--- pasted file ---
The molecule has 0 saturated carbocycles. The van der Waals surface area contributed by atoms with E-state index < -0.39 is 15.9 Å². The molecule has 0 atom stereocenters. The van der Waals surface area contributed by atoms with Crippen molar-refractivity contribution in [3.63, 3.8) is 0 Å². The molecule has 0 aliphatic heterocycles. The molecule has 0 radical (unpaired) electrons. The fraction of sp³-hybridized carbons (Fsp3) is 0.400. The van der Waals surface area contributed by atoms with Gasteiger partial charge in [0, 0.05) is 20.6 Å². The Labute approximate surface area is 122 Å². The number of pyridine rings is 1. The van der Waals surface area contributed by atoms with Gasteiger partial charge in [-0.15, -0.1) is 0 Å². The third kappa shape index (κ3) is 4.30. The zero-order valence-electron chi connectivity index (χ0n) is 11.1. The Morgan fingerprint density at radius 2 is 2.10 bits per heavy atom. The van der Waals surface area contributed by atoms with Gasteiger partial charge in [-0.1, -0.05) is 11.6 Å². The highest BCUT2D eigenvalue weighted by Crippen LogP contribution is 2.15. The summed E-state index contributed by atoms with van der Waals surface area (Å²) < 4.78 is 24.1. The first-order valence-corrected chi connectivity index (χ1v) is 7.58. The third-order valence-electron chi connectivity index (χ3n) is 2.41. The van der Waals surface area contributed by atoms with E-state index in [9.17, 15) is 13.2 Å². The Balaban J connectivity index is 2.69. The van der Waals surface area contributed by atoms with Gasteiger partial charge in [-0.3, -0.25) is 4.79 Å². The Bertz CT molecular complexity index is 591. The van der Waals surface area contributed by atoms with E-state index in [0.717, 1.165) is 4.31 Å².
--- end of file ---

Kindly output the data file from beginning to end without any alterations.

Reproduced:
The molecule has 0 saturated carbocycles. The van der Waals surface area contributed by atoms with E-state index < -0.39 is 15.9 Å². The molecule has 0 atom stereocenters. The van der Waals surface area contributed by atoms with Crippen molar-refractivity contribution in [3.63, 3.8) is 0 Å². The molecule has 0 aliphatic heterocycles. The molecule has 0 radical (unpaired) electrons. The fraction of sp³-hybridized carbons (Fsp3) is 0.400. The van der Waals surface area contributed by atoms with Gasteiger partial charge in [0, 0.05) is 20.6 Å². The Labute approximate surface area is 122 Å². The number of pyridine rings is 1. The van der Waals surface area contributed by atoms with Gasteiger partial charge in [-0.15, -0.1) is 0 Å². The third kappa shape index (κ3) is 4.30. The zero-order valence-electron chi connectivity index (χ0n) is 11.1. The Morgan fingerprint density at radius 2 is 2.10 bits per heavy atom. The van der Waals surface area contributed by atoms with Gasteiger partial charge in [-0.1, -0.05) is 11.6 Å². The highest BCUT2D eigenvalue weighted by Crippen LogP contribution is 2.15. The summed E-state index contributed by atoms with van der Waals surface area (Å²) < 4.78 is 24.1. The first-order valence-corrected chi connectivity index (χ1v) is 7.58. The third-order valence-electron chi connectivity index (χ3n) is 2.41. The van der Waals surface area contributed by atoms with E-state index in [9.17, 15) is 13.2 Å². The Balaban J connectivity index is 2.69. The van der Waals surface area contributed by atoms with Gasteiger partial charge in [-0.3, -0.25) is 4.79 Å². The Bertz CT molecular complexity index is 591. The van der Waals surface area contributed by atoms with E-state index in [0.717, 1.165) is 4.31 Å².